1150. Case Plan

Purpose Statement

The Case Plan specifies what must change to reduce or eliminate safety threats and increase the parent or caregiver's protective capacities to assure the child's safety and well being. CA co-develops case plans with family members and community partners.


  1. Case plans are focused, time limited, behaviorally specific, attainable, relevant, and understandable to all.
  2. Case plans must focus on behavioral change to reduce safety threats and increase parental protective capacities so that parents can resume the protective function for the family.
  3. Case plans must include both family and individual level objectives that are directly linked to the identified safety threats.
  4. Each objective must be supported by specific and measurable tasks that outline the action steps needed to successfully achieve each objective.
  5. Assigned tasks are action steps that family members, social workers, providers, resources and natural supports are willing and able to do to achieve the objectives.
  6. Family and individual level objectives provide the basis for the case plan and involvement with CA. Once objectives are achieved, CA's involvement with the family ends.


  1. Develop case plans with the family, providers, resources and natural supports as applicable during a face-to-face meeting or shared planning meeting.
  2. Complete a Family Assessment when developing a case plan and complete the Assessment of Progress when changing or ending the case plan.
  3. Develop Voluntary Case Plans when the family meets criteria per Service Agreement Policy and Court Ordered Case Plans when the family meets criteria per 43081 Dependency Petition Process.
  4. Create an Initial Voluntary Case Plan for a period up to 90 calendar days. A subsequent Case Plan may be developed for an additional 90 calendar days with supervisor approval. If services are extended beyond 180 calendar days, AA approval is required.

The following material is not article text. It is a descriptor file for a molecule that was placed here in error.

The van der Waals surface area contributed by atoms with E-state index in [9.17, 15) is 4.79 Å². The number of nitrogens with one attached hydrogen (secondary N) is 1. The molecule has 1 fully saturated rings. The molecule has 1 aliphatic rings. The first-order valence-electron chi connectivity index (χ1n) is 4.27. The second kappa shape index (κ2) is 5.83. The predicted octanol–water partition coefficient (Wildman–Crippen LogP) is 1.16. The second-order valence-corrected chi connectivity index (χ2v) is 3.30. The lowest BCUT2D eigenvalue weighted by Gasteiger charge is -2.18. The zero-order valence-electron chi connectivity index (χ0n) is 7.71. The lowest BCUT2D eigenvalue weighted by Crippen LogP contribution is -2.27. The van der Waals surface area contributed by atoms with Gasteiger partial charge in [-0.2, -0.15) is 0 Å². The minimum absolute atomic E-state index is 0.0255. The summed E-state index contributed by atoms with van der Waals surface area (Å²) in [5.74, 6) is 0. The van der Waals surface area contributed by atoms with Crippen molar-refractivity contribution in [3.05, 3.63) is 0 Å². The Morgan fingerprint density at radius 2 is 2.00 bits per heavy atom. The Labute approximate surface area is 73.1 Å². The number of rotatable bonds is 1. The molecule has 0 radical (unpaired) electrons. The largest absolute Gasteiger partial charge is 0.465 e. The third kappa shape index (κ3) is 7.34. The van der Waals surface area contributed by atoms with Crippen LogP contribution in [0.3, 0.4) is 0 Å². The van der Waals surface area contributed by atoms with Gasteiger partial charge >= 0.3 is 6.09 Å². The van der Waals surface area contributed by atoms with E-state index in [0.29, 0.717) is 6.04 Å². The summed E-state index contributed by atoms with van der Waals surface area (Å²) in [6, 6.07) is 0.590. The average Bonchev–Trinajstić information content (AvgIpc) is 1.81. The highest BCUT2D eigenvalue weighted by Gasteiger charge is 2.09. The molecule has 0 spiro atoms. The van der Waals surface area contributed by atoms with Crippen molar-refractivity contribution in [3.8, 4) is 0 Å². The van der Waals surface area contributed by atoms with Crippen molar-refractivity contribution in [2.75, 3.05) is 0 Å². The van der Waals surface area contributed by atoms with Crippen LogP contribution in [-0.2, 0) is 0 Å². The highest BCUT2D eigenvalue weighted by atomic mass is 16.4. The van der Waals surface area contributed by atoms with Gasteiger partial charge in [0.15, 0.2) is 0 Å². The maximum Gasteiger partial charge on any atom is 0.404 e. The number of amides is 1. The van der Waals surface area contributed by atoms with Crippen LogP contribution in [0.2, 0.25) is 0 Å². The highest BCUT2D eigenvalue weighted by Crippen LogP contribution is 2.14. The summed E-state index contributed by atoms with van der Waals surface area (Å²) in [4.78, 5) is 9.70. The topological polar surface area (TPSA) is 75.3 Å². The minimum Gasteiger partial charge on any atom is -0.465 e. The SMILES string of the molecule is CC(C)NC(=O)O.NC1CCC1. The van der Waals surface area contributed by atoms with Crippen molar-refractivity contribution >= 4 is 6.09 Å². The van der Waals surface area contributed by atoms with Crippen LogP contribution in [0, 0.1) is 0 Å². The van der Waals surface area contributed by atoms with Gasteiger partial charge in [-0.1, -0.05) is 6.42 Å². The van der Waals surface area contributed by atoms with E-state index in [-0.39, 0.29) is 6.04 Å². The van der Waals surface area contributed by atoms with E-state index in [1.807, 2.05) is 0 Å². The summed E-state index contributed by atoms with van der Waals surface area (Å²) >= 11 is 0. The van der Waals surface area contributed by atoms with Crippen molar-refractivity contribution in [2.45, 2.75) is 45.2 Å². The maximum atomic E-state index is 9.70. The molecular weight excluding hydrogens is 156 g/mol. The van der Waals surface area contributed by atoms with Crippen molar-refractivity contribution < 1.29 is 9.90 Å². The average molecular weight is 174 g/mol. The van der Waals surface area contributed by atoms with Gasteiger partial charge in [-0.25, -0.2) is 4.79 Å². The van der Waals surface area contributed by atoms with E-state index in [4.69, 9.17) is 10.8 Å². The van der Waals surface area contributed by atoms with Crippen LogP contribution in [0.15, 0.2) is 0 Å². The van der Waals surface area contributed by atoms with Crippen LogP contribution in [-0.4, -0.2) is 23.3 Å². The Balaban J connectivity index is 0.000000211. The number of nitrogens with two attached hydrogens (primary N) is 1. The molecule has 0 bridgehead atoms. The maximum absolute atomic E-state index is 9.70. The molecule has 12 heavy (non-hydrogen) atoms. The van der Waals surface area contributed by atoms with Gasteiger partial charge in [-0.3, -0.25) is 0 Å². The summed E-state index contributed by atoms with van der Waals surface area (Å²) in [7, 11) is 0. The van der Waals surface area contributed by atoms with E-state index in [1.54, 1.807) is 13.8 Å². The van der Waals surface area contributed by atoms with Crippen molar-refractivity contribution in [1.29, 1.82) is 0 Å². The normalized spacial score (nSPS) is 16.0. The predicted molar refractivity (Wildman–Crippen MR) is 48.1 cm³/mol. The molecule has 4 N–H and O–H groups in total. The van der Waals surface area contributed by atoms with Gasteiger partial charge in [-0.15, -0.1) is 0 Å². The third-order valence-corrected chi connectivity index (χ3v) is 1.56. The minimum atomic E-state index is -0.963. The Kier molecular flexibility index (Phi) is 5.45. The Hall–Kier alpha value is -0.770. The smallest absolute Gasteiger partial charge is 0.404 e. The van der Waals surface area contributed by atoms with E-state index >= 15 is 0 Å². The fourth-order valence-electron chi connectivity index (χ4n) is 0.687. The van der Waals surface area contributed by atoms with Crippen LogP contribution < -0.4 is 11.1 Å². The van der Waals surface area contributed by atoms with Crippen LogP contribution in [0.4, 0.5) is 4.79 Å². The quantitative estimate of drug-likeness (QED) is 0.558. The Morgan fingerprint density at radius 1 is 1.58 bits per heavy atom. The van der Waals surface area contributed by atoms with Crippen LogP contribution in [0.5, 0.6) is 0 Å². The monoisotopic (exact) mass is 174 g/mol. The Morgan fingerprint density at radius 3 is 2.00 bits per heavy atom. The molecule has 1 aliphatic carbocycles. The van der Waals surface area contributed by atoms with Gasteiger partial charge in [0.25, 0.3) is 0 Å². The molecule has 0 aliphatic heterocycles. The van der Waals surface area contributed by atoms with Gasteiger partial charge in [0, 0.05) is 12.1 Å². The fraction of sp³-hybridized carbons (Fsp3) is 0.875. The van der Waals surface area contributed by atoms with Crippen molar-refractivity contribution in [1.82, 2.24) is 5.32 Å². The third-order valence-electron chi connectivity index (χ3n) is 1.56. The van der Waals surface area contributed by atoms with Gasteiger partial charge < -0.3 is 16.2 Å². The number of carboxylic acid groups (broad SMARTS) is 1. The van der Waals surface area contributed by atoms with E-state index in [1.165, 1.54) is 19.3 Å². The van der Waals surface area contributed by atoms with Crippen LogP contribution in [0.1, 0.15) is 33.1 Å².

5. Connect objectives to the safety threats identified through assessment. Objectives should not change throughout the life of the case.
  6. Include required objectives based on the identified safety threats and needs of the family as assessed by the Safety Assessment(s) and information obtained through working with the family. Objectives include:
    1. Primary Family Level Objectives (FLO)
    2. Secondary FLO
    3. Individual Level Objectives (ILO)
    4. Child Action Plan (out-of-home care only)
  7. Include at a minimum the following under both the family and individual level objective on the initial case plan:
    1. A specific and measurable plan.
    2. Provider/service/natural supports/social worker to assist in the development of this plan. Include social worker's role in acquiring resources.
    3. A process of how and who this plan will be shared and by when.
    4. How progress will be documented and celebrated.
  8. Follow the same format for updated and ongoing case plans. Reflect the continued use of a provider, resource, social worker or natural supports.
  9. Attach any provider plan developed with the parent(s) to the case plan when presented in court.
  10. Identify the underlying and contributing factors associated with the safety threats so the factors can be addressed within the case plan.
  11. Identify and coordinate the services needed for the:
    1. Reduction or elimination of safety threats to the child.
    2. Enhancement of parental protective capacity to change conditions, circumstances or behaviors contributing to the identified safety threat.
  12. Evaluate and measure progress in the assessment of progress based on the behaviorally-specific objectives required and described in the case plan.
  13. Update and revise the case plan when reunifying the child. The case plan must address the transition process for children and parents per Trial Return Home Policy. Continue assessing identified objectives after child returns home.